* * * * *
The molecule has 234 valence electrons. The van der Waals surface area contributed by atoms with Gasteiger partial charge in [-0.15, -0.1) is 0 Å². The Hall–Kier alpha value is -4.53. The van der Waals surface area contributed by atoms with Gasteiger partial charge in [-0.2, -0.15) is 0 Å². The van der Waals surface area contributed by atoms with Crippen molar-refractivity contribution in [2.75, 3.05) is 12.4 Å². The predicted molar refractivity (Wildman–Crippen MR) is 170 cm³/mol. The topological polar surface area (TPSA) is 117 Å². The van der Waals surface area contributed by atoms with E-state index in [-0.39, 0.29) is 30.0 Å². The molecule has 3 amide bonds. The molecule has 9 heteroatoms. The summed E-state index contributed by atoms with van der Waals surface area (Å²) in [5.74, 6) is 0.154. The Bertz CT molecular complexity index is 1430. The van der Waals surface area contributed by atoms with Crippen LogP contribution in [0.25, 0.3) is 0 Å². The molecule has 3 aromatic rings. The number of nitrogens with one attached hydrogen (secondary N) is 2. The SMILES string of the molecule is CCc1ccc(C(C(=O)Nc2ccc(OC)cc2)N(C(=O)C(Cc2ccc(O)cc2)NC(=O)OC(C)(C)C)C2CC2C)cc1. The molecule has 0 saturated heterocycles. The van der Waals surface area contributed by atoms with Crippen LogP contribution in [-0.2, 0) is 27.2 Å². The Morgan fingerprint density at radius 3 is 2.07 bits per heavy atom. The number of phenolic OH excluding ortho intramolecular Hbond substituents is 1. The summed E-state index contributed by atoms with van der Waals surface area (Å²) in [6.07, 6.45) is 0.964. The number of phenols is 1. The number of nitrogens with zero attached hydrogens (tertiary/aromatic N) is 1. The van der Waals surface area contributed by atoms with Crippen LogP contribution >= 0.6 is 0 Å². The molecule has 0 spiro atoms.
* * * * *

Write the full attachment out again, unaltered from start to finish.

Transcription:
The molecule has 234 valence electrons. The van der Waals surface area contributed by atoms with Gasteiger partial charge in [-0.15, -0.1) is 0 Å². The Hall–Kier alpha value is -4.53. The van der Waals surface area contributed by atoms with Gasteiger partial charge in [-0.2, -0.15) is 0 Å². The van der Waals surface area contributed by atoms with Crippen molar-refractivity contribution in [2.75, 3.05) is 12.4 Å². The predicted molar refractivity (Wildman–Crippen MR) is 170 cm³/mol. The topological polar surface area (TPSA) is 117 Å². The van der Waals surface area contributed by atoms with E-state index in [-0.39, 0.29) is 30.0 Å². The molecule has 3 amide bonds. The molecule has 9 heteroatoms. The summed E-state index contributed by atoms with van der Waals surface area (Å²) in [5.74, 6) is 0.154. The Bertz CT molecular complexity index is 1430. The van der Waals surface area contributed by atoms with Crippen LogP contribution in [0.25, 0.3) is 0 Å². The molecule has 3 aromatic rings. The number of nitrogens with one attached hydrogen (secondary N) is 2. The SMILES string of the molecule is CCc1ccc(C(C(=O)Nc2ccc(OC)cc2)N(C(=O)C(Cc2ccc(O)cc2)NC(=O)OC(C)(C)C)C2CC2C)cc1. The molecule has 0 saturated heterocycles. The van der Waals surface area contributed by atoms with Crippen LogP contribution in [-0.2, 0) is 27.2 Å². The Morgan fingerprint density at radius 3 is 2.07 bits per heavy atom. The number of phenolic OH excluding ortho intramolecular Hbond substituents is 1. The summed E-state index contributed by atoms with van der Waals surface area (Å²) in [6.07, 6.45) is 0.964. The number of phenols is 1. The number of nitrogens with zero attached hydrogens (tertiary/aromatic N) is 1. The van der Waals surface area contributed by atoms with Crippen LogP contribution >= 0.6 is 0 Å². The molecule has 0 spiro atoms.